Purchase this article with an account.
W. Petroll, L. Ma, A. Kim, L. Ly, M. Vishwanath; Differential Regulation of the Dynamic Sub–Cellular Mechanical Activity of Corneal Fibroblasts by Rho and Rac . Invest. Ophthalmol. Vis. Sci. 2005;46(13):2306.
Download citation file:
© ARVO (1962-2015); The Authors (2016-present)
Purpose:The small GTPases Rac and Rho play a central role in regulating spreading and contraction, respectively, of a variety of cell types on 2–D substrates. The goal of this study was to determine the morphological and sub–cellular mechanical effects of Rho and Rac on corneal fibroblasts inside 3–D matrices. Methods:Human corneal fibroblasts were plated at low density inside 100 µm thick fibrillar collagen matrices and cultured for 1 to 3 days in serum free (S–) media. Time–lapse imaging was then performed at 1–2 minute intervals using Nomarski DIC. After 1 hour, perfusion was switched to S– media containing either 1 mM LPA (which activates Rho), 10 ng/ml PDGF (which activates Rac), or the Rho–kinase (ROCK) inhibitor Y–27632 (10 µM) for 1 hour. Perfusion media was then changed to either LPA + Y–27632, or PDGF + Y–27632. In other experiments, time–lapse imaging was performed following microinjection of constitutively active Rac (L61Rac, 800 µg/ml) or wild type Rac (as a control). Changes in cell morphology and extracellular matrix (ECM) deformation were measured using MetaMorph. Results:Cells produced little or no ECM deformation in S– media. Addition of LPA (n=6 cells) induced retraction of cell processes and contraction along the cell body, as indicated by a decrease in cell length (–12.1 + 7.0%, p <0.05) and cell area (–11.8 + 12.2%). Force generation was greatest along the cell body, as indicated by the location of maximum compressive ECM strain (–14.7 + 7.9%, p < 0.05). These effects were reversed after adding Y–27632. In contrast to LPA, stimulation with PDGF (n=7 cells) induced rapid cell spreading, as indicated by an increase in cell length (30.8 + 34.1%, p = 0.054), cell area (45.9 + 27.1%, p<0.05), and the number of pseudopodial processes (10.4 + 2.6 vs. 5.7 + 3.7 processes per cell, p<0.05). Forces were more transient than those observed after LPA treatment, and the pattern of matrix strain was more complex. However, in all cases maximal ECM compression was located at the leading edge of extending pseudopodia (–11.0 + 5.3%, p<0.05). A similar response was induced by microinjection of L61Rac (n= 3 cells). Following ROCK inhibition with Y–27632, PDGF induced a similar, but even more localized response at the tips of extending pseudopodia (n=6 cells). Conclusions: Taken together, the data suggest that during Rac–induced cell spreading, transient forces are generated at the ends of extending pseudopodia via a ROCK–independent mechanism. In contrast, during Rho–induced cell contraction, more sustained forces are generated along the cell body via a ROCK–dependent mechanism.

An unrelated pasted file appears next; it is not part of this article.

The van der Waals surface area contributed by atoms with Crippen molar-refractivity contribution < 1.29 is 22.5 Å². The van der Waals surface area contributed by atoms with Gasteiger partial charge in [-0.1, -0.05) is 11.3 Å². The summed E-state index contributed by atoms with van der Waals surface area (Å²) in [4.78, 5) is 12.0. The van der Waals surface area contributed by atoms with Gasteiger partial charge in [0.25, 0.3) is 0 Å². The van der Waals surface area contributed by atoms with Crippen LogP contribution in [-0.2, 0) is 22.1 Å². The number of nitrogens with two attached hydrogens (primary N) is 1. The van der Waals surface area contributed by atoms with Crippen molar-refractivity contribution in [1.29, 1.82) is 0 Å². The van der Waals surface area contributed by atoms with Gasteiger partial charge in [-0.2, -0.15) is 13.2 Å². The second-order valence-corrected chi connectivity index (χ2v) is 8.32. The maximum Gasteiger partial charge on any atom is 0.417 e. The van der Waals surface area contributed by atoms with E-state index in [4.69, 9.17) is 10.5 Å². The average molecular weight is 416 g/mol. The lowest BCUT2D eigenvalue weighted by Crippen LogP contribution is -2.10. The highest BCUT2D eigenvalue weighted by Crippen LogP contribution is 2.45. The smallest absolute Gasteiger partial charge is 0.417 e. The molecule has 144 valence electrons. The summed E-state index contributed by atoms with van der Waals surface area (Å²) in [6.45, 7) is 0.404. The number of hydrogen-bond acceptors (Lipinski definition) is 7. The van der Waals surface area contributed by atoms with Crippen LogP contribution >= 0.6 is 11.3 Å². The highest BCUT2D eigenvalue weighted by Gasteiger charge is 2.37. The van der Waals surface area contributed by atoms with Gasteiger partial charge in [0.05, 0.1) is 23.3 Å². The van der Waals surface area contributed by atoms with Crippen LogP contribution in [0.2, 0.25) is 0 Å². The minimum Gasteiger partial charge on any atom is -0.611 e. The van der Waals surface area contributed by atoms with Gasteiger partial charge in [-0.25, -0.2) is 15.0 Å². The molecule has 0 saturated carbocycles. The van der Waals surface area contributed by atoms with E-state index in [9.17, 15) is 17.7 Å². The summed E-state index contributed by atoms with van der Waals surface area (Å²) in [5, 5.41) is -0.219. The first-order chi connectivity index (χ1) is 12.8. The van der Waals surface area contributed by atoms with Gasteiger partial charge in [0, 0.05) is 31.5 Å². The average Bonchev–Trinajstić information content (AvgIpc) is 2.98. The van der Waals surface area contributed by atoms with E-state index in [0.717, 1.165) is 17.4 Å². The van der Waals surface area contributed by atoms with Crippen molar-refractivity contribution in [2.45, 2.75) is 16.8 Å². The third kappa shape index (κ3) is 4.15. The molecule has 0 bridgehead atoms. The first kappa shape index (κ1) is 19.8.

This PDF is available to Subscribers Only